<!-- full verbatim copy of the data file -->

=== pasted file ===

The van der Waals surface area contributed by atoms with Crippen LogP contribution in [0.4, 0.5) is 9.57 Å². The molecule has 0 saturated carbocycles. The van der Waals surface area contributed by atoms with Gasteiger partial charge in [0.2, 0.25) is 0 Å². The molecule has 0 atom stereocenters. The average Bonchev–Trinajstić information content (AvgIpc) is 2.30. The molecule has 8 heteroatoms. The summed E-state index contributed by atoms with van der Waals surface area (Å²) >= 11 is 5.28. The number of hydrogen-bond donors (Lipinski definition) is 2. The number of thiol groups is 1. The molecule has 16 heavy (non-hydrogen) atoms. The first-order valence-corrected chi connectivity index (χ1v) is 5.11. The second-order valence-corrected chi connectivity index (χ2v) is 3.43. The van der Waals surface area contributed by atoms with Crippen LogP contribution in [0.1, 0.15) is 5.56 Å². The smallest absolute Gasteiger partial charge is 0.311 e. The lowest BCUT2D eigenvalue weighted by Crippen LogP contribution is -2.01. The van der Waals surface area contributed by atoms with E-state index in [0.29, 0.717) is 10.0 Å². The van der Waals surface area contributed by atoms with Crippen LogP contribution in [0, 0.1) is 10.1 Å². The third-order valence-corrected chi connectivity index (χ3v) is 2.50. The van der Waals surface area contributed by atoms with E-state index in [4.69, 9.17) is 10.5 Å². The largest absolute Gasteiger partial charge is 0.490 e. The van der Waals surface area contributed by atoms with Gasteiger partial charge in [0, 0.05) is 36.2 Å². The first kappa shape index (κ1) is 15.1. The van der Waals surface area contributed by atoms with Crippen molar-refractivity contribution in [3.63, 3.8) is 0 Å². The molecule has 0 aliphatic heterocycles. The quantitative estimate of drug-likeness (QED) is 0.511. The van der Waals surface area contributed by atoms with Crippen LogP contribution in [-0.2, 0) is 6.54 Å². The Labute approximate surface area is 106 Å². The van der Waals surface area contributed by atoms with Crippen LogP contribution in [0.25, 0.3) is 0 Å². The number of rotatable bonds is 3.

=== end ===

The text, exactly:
The van der Waals surface area contributed by atoms with Crippen LogP contribution in [0.4, 0.5) is 9.57 Å². The molecule has 0 saturated carbocycles. The van der Waals surface area contributed by atoms with Gasteiger partial charge in [0.2, 0.25) is 0 Å². The molecule has 0 atom stereocenters. The average Bonchev–Trinajstić information content (AvgIpc) is 2.30. The molecule has 8 heteroatoms. The summed E-state index contributed by atoms with van der Waals surface area (Å²) >= 11 is 5.28. The number of hydrogen-bond donors (Lipinski definition) is 2. The number of thiol groups is 1. The molecule has 16 heavy (non-hydrogen) atoms. The first-order valence-corrected chi connectivity index (χ1v) is 5.11. The second-order valence-corrected chi connectivity index (χ2v) is 3.43. The van der Waals surface area contributed by atoms with Crippen LogP contribution in [0.1, 0.15) is 5.56 Å². The smallest absolute Gasteiger partial charge is 0.311 e. The lowest BCUT2D eigenvalue weighted by Crippen LogP contribution is -2.01. The van der Waals surface area contributed by atoms with E-state index in [0.29, 0.717) is 10.0 Å². The van der Waals surface area contributed by atoms with Crippen LogP contribution in [0, 0.1) is 10.1 Å². The third-order valence-corrected chi connectivity index (χ3v) is 2.50. The van der Waals surface area contributed by atoms with E-state index in [4.69, 9.17) is 10.5 Å². The largest absolute Gasteiger partial charge is 0.490 e. The van der Waals surface area contributed by atoms with Gasteiger partial charge in [0, 0.05) is 36.2 Å². The first kappa shape index (κ1) is 15.1. The van der Waals surface area contributed by atoms with Crippen molar-refractivity contribution in [3.63, 3.8) is 0 Å². The molecule has 0 aliphatic heterocycles. The quantitative estimate of drug-likeness (QED) is 0.511. The van der Waals surface area contributed by atoms with Crippen LogP contribution in [-0.2, 0) is 6.54 Å². The Labute approximate surface area is 106 Å². The van der Waals surface area contributed by atoms with Crippen LogP contribution in [0.25, 0.3) is 0 Å². The number of rotatable bonds is 3.